The National Geospatial-Intelligence Agency hopes that a global competition holds the key to finding new, innovative ways to collect geomagnetic data.
With $1.2 million in prize money up for grabs, the NGA’s MagQuest competition wants to inspire people to find new ways to ensure that there is reliable, sustainable geomagnetic data to feed into the World Magnetic Model.
The Earth’s magnetic poles are a key source of geolocation data, but gathering that data is a challenge. The planet’s magnetic poles do not align with the geographic poles, and to make matters more complicated, Earth’s magnetic poles are constantly moving. Maintained by both the NGA and the United Kingdom’s Defence Geographic Centre, the World Magnetic Map accounts for those differences, allowing millions of users to use the Earth’s geomagnetic poles for geolocation and navigation. According to the NGA, the model is embedded in thousands of systems and is critical in supporting navigation for the military’s submarines, satellites and aircraft.
“Anyone who uses GPS relies on the World Magnetic Model,” said Richard Salman, director of NGA’s office of geomatics, when the contest was announced in March. “MagQuest is a critical component of NGA’s work to develop a new system for measuring Earth’s geomagnetic field to power the future of navigation.”
The model is produced every five years by the National Oceanic and Atmospheric Administration, but earlier this year they were forced to release an out-of-cycle update to the WMM to account for recent erratic movement of the north magnetic pole.
The WMM is currently put together using measurements collected from space by the European Space Agency Swarm, but the NGA has recently expressed interest in identifying new, independent methods to locate the earth’s geomagnetic poles that will ensure the model’s reliability and sustainability. To that end, the NGA launched the $1.2 million MagQuest competition in March as a way to solicit innovative ways to measure the planet’s magnetic field.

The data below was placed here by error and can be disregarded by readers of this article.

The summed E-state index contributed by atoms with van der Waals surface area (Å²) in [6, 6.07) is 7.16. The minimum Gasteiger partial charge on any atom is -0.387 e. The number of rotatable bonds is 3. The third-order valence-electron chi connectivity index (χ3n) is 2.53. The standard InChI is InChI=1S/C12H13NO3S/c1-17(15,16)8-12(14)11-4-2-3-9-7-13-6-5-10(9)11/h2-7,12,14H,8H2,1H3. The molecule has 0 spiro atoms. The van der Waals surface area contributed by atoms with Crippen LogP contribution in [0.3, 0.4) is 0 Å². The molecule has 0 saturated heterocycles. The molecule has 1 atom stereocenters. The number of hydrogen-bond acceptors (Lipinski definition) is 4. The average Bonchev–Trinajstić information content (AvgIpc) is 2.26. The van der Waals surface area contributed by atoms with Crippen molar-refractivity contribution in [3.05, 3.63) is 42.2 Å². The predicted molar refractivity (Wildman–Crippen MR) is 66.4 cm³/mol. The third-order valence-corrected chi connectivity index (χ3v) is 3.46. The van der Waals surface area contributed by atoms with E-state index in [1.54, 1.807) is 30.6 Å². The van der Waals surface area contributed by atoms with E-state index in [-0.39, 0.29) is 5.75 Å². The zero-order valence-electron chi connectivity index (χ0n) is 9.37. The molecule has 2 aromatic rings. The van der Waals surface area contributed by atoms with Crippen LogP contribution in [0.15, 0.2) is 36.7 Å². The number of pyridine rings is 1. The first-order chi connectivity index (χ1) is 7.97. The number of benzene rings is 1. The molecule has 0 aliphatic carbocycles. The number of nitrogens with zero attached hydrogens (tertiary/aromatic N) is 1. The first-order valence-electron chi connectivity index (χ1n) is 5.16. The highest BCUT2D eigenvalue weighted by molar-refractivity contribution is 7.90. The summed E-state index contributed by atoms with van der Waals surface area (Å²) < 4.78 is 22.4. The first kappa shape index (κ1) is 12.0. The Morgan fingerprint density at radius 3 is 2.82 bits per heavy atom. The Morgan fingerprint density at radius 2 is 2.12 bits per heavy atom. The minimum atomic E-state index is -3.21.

On June 20, the NGA announced the 10 winners of the contest’s first phase, each of whom will receive $20,000 for their work so far.
“From seafloor observatories to satellites, the breadth of ideas that emerged from Phase 1 of MagQuest is impressive and energizing,” Salman said. “We look forward to seeing the novel thinking and new technologies solvers will bring to Phase 2 of the challenge.”
The NGA reported there were 40 submissions for the first part of MagQuest. In phase 2, the NGA is looking for more fleshed out proposals that include detail designs and data collection methodologies. The second phase is open to participants from the first phase as well as new participants. The NGA will distribute $1 million in prizes to the five winners. Submissions are due Aug. 28.
The NGA has stated that it could add a third phase, or more, with another $2.5 million up for grabs.
Nathan Strout was the staff editor at C4ISRNET, where he covered the intelligence community.